Photo-journalist’s portraits go on show

The picture that launched her career, Albert Einstein, Marilyn's first portrait, taken in 1948
The picture that launched her career, Albert Einstein, Marilyn's first portrait, taken in 1948

A FORMER photo-journalist who travelled the world during her career has put together an exhibition of her best pictures.

Marilyn Stafford, of West Street, Shoreham, worked internationally on fashion features and portraits, but also captured harrowing images around the world.

She was one of very few women on Fleet Street in the 1960s and feels she helped pave the way for young women to work in journalism.

Born in Cleveland, Ohio, Marilyn started out in theatre. She was selected at the age of seven to train with Cleveland Play House, America’s first regional theatre, along with big names like Paul Newman and Joel Grey from Cabaret.

She studied drama at university then went to New York to act, finding some work during the early days of television.

But a documentary on Einstein in 1948 helped launch a new career, in photography.

Marilyn explained: “The director gave me a camera and said you are going to be the photographer. I said I didn’t know how to take pictures. I had only taken them on a Brownie. So in the car from New York to New Jersey, I learned how to use it.

“It was a really beautiful experience. They wanted him to come out against the atom bomb and he did, he made a statement.”

She decided photography was fun and ended up working in the studio of a fashion photographer, one who became a big name in America.

Marilyn admitted: “I was not interested in that kind of photography, but that was where you made the money.

“I was interested in telling stories in pictures and showing the world to people as I saw it, maybe to make them see something and then act on it or enjoy it.”

Her career took her to Paris, where Hungarian war photographer Robert Capa and Henri Cartier-Bresson, a French photographer considered to be the father of modern photojournalism, helped her develop.

“I had my first front page splash when I was in Paris in 1958,” recalled Marilyn.

“The French were bombing Algerians fleeing to Tunisia and they bombed a Red Cross Hospital. I was five months pregnant and wanted to do a story on the refugees.”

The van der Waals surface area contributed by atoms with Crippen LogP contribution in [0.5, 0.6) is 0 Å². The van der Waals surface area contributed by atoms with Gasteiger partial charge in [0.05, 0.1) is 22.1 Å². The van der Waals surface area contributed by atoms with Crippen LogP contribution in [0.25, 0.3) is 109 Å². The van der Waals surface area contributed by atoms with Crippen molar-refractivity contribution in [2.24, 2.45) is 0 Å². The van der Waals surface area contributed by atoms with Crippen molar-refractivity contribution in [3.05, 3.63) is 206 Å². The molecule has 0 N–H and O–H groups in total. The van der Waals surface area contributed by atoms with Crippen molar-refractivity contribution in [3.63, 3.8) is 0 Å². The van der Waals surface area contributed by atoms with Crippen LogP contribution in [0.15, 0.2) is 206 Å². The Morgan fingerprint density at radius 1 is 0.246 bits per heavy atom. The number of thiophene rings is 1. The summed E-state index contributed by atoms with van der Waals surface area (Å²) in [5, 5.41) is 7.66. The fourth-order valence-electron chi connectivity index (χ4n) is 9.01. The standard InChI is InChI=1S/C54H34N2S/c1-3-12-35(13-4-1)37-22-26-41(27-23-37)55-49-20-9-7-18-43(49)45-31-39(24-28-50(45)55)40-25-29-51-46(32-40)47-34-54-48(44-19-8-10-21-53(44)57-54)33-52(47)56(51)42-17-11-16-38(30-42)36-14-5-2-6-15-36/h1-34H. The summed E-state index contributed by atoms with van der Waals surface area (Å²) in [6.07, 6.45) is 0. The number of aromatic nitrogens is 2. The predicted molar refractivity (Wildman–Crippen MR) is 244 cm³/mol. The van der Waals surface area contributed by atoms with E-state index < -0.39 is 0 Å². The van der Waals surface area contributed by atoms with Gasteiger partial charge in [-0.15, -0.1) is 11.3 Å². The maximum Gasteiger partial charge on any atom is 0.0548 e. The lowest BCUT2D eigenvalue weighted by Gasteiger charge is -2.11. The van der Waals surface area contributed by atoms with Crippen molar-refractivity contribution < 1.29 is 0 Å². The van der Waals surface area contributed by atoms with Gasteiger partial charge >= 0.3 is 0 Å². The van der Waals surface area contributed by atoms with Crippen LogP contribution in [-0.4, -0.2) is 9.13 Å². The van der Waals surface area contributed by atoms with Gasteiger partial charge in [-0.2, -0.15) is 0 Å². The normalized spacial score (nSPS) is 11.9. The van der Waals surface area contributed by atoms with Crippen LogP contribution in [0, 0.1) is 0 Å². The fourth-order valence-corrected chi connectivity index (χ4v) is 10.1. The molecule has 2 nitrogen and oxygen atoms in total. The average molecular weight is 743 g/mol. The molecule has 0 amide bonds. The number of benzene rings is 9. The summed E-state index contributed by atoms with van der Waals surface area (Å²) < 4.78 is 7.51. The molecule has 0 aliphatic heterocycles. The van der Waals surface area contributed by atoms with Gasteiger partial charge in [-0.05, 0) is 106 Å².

She went to Tunis to tand two of her images were used by The Observer.

Marilyn said: “It was harassing and as far as I am concerned, the picture I loved is of a refugee mother holding this poor little infant. That image meant more than anything else.”

That picture will be among those on show at Arundel Museum next month, along with her fashion portraits and others of Indira Ghandi, India’s first woman prime minister.

Her photographs taken in India between 1970 and 1980 were on show in England for the first time last week, at an exhibition, Indira and Her India, at The Nehru Centre.

Marilyn moved to Shoreham several years ago, when she retired from photography.

She soon became involved with the community and helped set up the Tarmount Gallery, which has since closed.

Marilyn is also a lover of poetry and helped set up a poetry trail as part of the Adur Festival, as well as getting involved in Shoreham WordFest.

About a year ago, she also founded the ‘poetry place’ in the waiting room at Shoreham railway station, where the poem changes seasonally.

The exhibition at Arundel Museum will be opened by the Duchess of Norfolk on Saturday, December 7 and run to Friday, December 13. The museum is open 10am to 4pm, and until 6.30pm on the Saturday.

Marilyn will also be the guest speaker at Arundel Museum’s annual dinner on December 6, where 12 of her mounted photographs will be auctioned to raise money for the museum.

Tickets for the dinner, at St Mary’s Hall, Arundel, are £15 from the museum.